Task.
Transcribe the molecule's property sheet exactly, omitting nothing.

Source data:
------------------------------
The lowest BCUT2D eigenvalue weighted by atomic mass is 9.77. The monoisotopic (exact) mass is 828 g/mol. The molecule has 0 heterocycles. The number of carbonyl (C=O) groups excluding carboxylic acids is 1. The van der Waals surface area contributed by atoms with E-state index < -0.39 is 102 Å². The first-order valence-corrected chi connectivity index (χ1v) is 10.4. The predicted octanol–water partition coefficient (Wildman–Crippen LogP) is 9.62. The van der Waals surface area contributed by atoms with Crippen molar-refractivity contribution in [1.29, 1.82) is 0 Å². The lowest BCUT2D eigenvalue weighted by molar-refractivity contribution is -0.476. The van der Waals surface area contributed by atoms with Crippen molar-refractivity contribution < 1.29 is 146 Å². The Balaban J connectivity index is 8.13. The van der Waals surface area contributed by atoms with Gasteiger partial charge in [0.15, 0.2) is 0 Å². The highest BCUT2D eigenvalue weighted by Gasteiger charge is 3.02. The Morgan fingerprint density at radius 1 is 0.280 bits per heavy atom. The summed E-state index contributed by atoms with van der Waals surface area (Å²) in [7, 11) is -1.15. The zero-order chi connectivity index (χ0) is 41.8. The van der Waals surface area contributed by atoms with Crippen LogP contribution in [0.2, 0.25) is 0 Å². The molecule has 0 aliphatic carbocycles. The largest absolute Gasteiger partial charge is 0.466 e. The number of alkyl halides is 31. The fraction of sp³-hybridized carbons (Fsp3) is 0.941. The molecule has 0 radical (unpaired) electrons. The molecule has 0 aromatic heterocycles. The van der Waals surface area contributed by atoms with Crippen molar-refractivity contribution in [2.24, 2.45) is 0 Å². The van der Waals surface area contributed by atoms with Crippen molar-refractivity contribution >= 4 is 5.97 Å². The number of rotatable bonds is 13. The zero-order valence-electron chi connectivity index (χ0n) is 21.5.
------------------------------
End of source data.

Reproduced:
The lowest BCUT2D eigenvalue weighted by atomic mass is 9.77. The monoisotopic (exact) mass is 828 g/mol. The molecule has 0 heterocycles. The number of carbonyl (C=O) groups excluding carboxylic acids is 1. The van der Waals surface area contributed by atoms with E-state index < -0.39 is 102 Å². The first-order valence-corrected chi connectivity index (χ1v) is 10.4. The predicted octanol–water partition coefficient (Wildman–Crippen LogP) is 9.62. The van der Waals surface area contributed by atoms with Crippen molar-refractivity contribution in [1.29, 1.82) is 0 Å². The lowest BCUT2D eigenvalue weighted by molar-refractivity contribution is -0.476. The van der Waals surface area contributed by atoms with Crippen molar-refractivity contribution < 1.29 is 146 Å². The Balaban J connectivity index is 8.13. The van der Waals surface area contributed by atoms with Gasteiger partial charge in [0.15, 0.2) is 0 Å². The highest BCUT2D eigenvalue weighted by Gasteiger charge is 3.02. The Morgan fingerprint density at radius 1 is 0.280 bits per heavy atom. The summed E-state index contributed by atoms with van der Waals surface area (Å²) in [7, 11) is -1.15. The zero-order chi connectivity index (χ0) is 41.8. The van der Waals surface area contributed by atoms with Crippen LogP contribution in [0.2, 0.25) is 0 Å². The molecule has 0 aliphatic carbocycles. The largest absolute Gasteiger partial charge is 0.466 e. The number of alkyl halides is 31. The fraction of sp³-hybridized carbons (Fsp3) is 0.941. The molecule has 0 radical (unpaired) electrons. The molecule has 0 aromatic heterocycles. The van der Waals surface area contributed by atoms with Crippen molar-refractivity contribution in [2.24, 2.45) is 0 Å². The van der Waals surface area contributed by atoms with Crippen molar-refractivity contribution >= 4 is 5.97 Å². The number of rotatable bonds is 13. The zero-order valence-electron chi connectivity index (χ0n) is 21.5.